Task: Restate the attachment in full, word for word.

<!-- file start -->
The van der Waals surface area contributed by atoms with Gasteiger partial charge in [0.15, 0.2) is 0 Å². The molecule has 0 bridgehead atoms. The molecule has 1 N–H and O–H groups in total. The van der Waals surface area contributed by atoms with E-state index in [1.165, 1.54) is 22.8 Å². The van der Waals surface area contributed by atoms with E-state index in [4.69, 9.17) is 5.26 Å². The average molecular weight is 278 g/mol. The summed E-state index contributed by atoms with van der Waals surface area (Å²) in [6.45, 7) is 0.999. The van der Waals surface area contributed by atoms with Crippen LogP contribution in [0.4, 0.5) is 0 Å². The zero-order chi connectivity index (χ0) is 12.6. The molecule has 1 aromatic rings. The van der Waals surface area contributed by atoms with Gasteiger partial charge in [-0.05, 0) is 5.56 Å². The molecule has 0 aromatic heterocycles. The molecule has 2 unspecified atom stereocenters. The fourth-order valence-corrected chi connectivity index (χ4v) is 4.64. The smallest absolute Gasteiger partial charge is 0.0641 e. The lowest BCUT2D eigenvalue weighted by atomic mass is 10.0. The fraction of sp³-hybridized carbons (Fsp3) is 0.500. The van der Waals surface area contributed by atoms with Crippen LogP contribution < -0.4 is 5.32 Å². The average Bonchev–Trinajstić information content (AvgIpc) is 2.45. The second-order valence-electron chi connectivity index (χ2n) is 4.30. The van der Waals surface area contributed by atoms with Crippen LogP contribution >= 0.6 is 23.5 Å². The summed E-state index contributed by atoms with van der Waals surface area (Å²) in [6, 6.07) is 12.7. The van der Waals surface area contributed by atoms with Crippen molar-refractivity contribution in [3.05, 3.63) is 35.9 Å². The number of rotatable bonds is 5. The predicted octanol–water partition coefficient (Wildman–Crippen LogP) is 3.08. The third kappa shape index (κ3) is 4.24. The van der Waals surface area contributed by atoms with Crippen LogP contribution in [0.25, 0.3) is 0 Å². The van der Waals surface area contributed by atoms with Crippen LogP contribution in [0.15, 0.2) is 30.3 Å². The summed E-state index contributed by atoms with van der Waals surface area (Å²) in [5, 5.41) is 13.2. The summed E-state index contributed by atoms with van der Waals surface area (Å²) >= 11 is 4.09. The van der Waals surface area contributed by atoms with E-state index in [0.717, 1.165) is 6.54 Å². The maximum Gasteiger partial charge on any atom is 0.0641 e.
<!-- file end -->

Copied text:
The van der Waals surface area contributed by atoms with Gasteiger partial charge in [0.15, 0.2) is 0 Å². The molecule has 0 bridgehead atoms. The molecule has 1 N–H and O–H groups in total. The van der Waals surface area contributed by atoms with E-state index in [1.165, 1.54) is 22.8 Å². The van der Waals surface area contributed by atoms with E-state index in [4.69, 9.17) is 5.26 Å². The average molecular weight is 278 g/mol. The summed E-state index contributed by atoms with van der Waals surface area (Å²) in [6.45, 7) is 0.999. The van der Waals surface area contributed by atoms with Crippen LogP contribution in [0.4, 0.5) is 0 Å². The zero-order chi connectivity index (χ0) is 12.6. The molecule has 1 aromatic rings. The van der Waals surface area contributed by atoms with Gasteiger partial charge in [-0.05, 0) is 5.56 Å². The molecule has 0 aromatic heterocycles. The molecule has 2 unspecified atom stereocenters. The fourth-order valence-corrected chi connectivity index (χ4v) is 4.64. The smallest absolute Gasteiger partial charge is 0.0641 e. The lowest BCUT2D eigenvalue weighted by atomic mass is 10.0. The fraction of sp³-hybridized carbons (Fsp3) is 0.500. The van der Waals surface area contributed by atoms with Crippen LogP contribution < -0.4 is 5.32 Å². The average Bonchev–Trinajstić information content (AvgIpc) is 2.45. The second-order valence-electron chi connectivity index (χ2n) is 4.30. The van der Waals surface area contributed by atoms with Crippen LogP contribution >= 0.6 is 23.5 Å². The summed E-state index contributed by atoms with van der Waals surface area (Å²) in [6, 6.07) is 12.7. The van der Waals surface area contributed by atoms with Crippen molar-refractivity contribution in [3.05, 3.63) is 35.9 Å². The number of rotatable bonds is 5. The predicted octanol–water partition coefficient (Wildman–Crippen LogP) is 3.08. The third kappa shape index (κ3) is 4.24. The van der Waals surface area contributed by atoms with Crippen LogP contribution in [0.25, 0.3) is 0 Å². The van der Waals surface area contributed by atoms with Crippen LogP contribution in [0.15, 0.2) is 30.3 Å². The summed E-state index contributed by atoms with van der Waals surface area (Å²) in [5, 5.41) is 13.2. The summed E-state index contributed by atoms with van der Waals surface area (Å²) >= 11 is 4.09. The van der Waals surface area contributed by atoms with E-state index in [0.717, 1.165) is 6.54 Å². The maximum Gasteiger partial charge on any atom is 0.0641 e.